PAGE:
[guide] ----- D70 in the Studio: Portrait with Strobes

Started Jun 15, 2005 | Discussions thread
OP tao.design Veteran Member • Posts: 5,632
Hey Thomas--

thomas1973 wrote:

Thanks for putting this one together, it's a nice walk-through for
strobe set-up, and I like the form of using one specific shot and
its set-up. All that's missing is a shot or two of the actual
set-up; it would make it clearer how the whole thing looks and
works, but I (think I) understand it from your explanation

This one feels a little jumbled to me, as it dives into technical stuff but also lighting to make a specific image. Maybe that's just because I'm more used to writing lens reviews.

I would like to write a tutorial that maybe goes into more detail on the lighting of a specific session, maybe the lighting changes from one image to another that create which effects.

It would force me to understand all of those changes myself

This is an area I'd love to experiment with, but my lens
investments come before a studio setup... And a SB800 before studio
strobes, so it might take a while... What's the main difference
between a flash like the SB800 place on a tripod and a studio
strobe? The output?

I think your question has been well answered. The strobes will most likely have a faster recycling time, though I think the speedlights have a pretty good recycling time when they're AC-powered.

I loved the example images, nice compositions/crops, and well timed
exposures, catching some pleasing and relaxed expressions. One
thing that isn't mentioned in your tutorial is make-up. I think it
can be important in removing glare and oily looking skin, like I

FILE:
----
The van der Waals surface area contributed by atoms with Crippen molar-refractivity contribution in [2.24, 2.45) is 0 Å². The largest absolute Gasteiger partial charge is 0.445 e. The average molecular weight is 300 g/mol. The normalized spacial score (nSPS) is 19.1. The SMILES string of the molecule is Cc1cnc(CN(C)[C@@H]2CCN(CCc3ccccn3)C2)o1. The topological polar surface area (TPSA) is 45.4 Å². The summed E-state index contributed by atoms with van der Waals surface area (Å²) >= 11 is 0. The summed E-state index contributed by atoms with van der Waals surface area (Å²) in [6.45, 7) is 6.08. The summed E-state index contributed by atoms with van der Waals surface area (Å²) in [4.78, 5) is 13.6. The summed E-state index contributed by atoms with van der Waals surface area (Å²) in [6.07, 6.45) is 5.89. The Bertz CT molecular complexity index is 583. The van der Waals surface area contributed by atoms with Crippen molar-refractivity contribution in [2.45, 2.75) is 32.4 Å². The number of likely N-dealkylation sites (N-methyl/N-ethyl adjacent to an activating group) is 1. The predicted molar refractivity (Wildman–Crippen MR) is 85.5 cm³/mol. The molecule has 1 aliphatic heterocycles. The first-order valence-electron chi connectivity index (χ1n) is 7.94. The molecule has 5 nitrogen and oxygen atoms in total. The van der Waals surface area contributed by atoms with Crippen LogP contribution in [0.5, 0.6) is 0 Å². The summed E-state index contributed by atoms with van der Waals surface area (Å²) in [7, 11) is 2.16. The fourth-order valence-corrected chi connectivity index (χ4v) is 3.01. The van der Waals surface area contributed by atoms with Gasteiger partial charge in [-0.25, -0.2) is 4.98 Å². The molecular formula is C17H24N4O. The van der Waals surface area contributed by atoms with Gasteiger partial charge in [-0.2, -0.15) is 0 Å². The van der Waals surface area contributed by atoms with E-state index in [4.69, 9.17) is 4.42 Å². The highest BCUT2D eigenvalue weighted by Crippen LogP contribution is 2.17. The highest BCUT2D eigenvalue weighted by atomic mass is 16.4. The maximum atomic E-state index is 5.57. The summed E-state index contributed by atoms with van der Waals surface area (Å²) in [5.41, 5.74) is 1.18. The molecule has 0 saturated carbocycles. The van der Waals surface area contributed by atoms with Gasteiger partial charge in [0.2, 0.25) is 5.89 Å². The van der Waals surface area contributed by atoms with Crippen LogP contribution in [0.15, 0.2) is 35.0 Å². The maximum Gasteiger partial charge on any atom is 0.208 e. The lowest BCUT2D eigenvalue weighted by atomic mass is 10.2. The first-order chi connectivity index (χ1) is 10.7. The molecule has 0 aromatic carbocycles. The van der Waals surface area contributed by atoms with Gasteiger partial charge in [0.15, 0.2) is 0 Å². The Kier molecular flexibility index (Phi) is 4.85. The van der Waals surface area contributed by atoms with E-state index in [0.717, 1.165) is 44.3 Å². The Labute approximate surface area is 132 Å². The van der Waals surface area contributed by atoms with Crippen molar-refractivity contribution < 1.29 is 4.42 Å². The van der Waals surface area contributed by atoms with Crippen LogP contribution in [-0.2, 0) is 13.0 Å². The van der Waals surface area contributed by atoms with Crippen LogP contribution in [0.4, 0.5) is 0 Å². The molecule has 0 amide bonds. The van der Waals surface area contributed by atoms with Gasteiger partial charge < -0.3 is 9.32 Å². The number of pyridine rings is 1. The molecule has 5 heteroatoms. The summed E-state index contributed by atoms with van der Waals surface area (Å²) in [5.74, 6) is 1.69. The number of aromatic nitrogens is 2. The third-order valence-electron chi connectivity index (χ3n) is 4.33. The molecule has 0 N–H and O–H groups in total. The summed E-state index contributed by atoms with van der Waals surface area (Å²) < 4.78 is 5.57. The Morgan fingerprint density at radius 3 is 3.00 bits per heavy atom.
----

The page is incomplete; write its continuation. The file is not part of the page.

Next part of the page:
think two of your color portraits have hints of. They're all good
portraits, but I prefer the shots with dramatic lighting and bold
use of dark/black shadows. Of course a more even lighting will
often be needed for portraits for specific uses, but
photographically, the shadows are very interesting! You've also

Yeah, I like the shadows, too. In that case, I'll have to send you some of the more dramatic shots from the session. Or just post them here.

gotten some very good B&W conversions there, presumeably just by
the LAB technique, because of the soft, even tones.

Yes, just the LAB technique. My conversion of choice these days for a lot of things, even if it isn't as dramatic as some more labor intensive efforts.

As always, thanks a lot for taking the time to write these
review/tutorial pieces! I enjoy them a lot, and really learn from
them too!

Hey, I'm glad they're helpful and instructive. I'm probably not the best one to write such a tutorial, as I don't use my lights that much, but I hadn't seen anything like it on these boards, as far as I can remember.

Todd

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